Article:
Because the article was controversial, mini-commentaries were commissioned from authors B and C to be published together with the paper. Mini-commentaries are short articles with a word limit of 500 words and by invitation only, usually written by an editor or referee, although they can also be authored by a third party at the discretion of the editors. Their aim is to provide a clinical or research perspective relating to the manuscript being referenced in order to provide a different overview of the research findings (ie, they can be personal opinions in some cases). These are then published with the referenced manuscript in the same issue of the journal.
Author A’s manuscript was published together with the mini-commentaries. The mini-commentary by author C disputed the findings in the paper by author A and stated that in their opinion.
Three years later, we received a letter of concern from author A alleging scientific misconduct by author C and demanding that we retract the mini-commentary written by author C. Following discussion among the senior editors of the journal, permission was obtained from author A to allow author C to have sight of this letter in order to allow a response to be made to the accusations made by author A, which were somewhat intemperate in tone (including accusations of falsification, fabrication, duplication and violation of scientific integrity). Author C responded that the accusations raised by author A were absurd and recommended that the journal ignore them. Author C provided some publications supporting his views.
Question(s) for the COPE Forum
• Currently, the editors do not see any scientific reason why the opinions expressed by author C should be retracted. The views expressed are personal but there is scientific evidence to support them. Author C did not suggest that author A was fraudulent, merely mistaken. The editors currently consider that they have no need to adjudicate between two opposing scientific views, for which each protagonist can cite evidence. Does COPE agree?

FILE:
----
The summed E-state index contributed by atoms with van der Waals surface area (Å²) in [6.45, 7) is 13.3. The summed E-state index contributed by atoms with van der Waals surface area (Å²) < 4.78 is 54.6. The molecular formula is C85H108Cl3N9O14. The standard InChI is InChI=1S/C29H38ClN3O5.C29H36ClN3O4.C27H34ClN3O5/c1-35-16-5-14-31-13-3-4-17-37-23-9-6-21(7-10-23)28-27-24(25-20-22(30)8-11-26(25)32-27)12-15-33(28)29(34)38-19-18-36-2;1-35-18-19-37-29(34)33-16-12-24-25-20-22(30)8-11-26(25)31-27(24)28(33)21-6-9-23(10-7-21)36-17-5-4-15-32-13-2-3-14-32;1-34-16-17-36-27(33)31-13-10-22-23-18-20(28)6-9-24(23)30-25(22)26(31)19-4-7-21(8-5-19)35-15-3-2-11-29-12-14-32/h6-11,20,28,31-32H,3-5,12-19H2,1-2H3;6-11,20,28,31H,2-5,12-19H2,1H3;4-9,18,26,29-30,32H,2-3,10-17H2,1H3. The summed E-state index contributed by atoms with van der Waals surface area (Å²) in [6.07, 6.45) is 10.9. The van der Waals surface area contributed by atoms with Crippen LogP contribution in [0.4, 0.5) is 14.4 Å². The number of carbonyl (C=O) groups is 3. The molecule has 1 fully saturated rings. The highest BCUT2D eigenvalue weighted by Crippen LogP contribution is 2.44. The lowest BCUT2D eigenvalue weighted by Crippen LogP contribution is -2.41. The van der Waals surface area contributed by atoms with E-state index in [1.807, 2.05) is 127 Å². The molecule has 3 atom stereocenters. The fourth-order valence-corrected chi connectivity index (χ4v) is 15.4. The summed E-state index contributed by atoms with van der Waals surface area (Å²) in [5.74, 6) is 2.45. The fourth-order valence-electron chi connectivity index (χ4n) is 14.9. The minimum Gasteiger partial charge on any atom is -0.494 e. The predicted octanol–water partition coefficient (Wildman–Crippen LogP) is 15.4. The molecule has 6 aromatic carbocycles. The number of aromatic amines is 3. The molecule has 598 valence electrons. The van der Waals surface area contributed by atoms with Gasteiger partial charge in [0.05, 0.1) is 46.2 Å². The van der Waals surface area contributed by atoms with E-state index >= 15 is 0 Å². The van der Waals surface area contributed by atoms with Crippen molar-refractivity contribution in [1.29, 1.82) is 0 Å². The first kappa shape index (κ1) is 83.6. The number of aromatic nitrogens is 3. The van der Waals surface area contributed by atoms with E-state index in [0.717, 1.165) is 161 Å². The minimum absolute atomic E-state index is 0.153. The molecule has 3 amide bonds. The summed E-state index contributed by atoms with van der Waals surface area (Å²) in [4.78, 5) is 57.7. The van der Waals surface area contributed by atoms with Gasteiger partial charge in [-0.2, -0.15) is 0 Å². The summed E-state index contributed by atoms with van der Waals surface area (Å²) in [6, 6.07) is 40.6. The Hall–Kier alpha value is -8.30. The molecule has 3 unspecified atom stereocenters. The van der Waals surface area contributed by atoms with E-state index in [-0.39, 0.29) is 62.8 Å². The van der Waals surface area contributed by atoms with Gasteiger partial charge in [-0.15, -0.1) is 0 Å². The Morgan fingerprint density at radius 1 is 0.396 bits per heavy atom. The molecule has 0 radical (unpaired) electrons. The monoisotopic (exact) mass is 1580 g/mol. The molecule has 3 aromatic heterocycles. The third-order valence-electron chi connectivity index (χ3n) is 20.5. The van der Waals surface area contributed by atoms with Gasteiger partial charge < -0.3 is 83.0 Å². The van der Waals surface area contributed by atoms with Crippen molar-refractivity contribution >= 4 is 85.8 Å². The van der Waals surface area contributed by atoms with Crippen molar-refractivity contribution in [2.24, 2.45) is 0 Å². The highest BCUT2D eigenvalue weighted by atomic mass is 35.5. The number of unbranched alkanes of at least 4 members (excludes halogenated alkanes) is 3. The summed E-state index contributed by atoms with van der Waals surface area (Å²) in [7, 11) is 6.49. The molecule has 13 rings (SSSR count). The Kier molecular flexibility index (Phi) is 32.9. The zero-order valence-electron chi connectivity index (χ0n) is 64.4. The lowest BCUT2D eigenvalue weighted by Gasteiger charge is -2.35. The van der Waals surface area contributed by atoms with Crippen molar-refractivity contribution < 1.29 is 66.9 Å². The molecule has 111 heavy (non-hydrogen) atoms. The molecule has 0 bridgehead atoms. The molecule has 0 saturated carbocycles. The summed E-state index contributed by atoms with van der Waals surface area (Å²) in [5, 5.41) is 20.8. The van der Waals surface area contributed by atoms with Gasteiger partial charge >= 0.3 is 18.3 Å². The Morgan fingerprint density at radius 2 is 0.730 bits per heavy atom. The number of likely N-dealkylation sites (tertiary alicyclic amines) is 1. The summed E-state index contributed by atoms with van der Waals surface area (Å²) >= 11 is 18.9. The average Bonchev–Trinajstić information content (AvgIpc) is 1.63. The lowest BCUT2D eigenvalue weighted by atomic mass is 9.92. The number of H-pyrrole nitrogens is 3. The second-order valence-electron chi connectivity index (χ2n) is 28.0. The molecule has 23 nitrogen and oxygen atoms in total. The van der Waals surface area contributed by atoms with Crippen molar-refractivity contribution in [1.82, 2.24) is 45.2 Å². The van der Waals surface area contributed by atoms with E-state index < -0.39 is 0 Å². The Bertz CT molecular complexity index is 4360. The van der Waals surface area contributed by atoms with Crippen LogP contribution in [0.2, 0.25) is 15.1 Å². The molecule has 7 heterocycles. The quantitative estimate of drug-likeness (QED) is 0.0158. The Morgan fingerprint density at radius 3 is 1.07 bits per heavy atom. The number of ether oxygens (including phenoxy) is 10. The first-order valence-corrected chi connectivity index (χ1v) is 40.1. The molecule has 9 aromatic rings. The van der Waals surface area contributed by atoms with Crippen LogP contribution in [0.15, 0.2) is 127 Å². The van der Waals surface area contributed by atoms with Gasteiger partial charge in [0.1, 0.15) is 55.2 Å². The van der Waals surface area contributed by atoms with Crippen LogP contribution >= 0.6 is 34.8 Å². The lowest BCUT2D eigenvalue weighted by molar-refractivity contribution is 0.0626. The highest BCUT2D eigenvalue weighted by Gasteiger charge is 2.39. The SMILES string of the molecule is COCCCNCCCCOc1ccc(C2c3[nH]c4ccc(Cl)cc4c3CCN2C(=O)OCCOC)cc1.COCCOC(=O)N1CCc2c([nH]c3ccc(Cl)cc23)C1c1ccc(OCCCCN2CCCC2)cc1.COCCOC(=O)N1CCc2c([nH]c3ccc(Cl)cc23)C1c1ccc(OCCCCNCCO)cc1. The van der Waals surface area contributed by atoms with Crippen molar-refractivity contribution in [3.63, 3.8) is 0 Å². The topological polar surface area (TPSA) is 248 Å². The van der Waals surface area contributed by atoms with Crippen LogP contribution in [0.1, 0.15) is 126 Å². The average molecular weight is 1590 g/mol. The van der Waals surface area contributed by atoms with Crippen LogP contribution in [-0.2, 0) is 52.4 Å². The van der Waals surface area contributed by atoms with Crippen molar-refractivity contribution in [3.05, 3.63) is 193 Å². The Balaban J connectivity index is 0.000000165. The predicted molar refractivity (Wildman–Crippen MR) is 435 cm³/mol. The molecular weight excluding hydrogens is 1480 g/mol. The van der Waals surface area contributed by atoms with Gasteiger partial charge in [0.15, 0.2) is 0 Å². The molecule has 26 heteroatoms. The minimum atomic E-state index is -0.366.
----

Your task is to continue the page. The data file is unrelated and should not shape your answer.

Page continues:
• In view of its intemperate language, the editors currently feel that it would not be appropriate to publish the letter from author A criticizing the mini-commentary. While the editors wish to publish all letters within reason, we feel that it is justified to decline publication if we feel the author has not made a substantive point or if they use inappropriate language. Does COPE agree?
• Should we invite author A to submit a reasoned letter without accusations of scientific misconduct to see if this is then suitable for publication?
• If author A agrees to submit such a revised letter, we would plan to invite a reply from author C but publish one or both irrespective of the response from author C (eg, they might decline to reply). Does COPE agree that this is appropriate?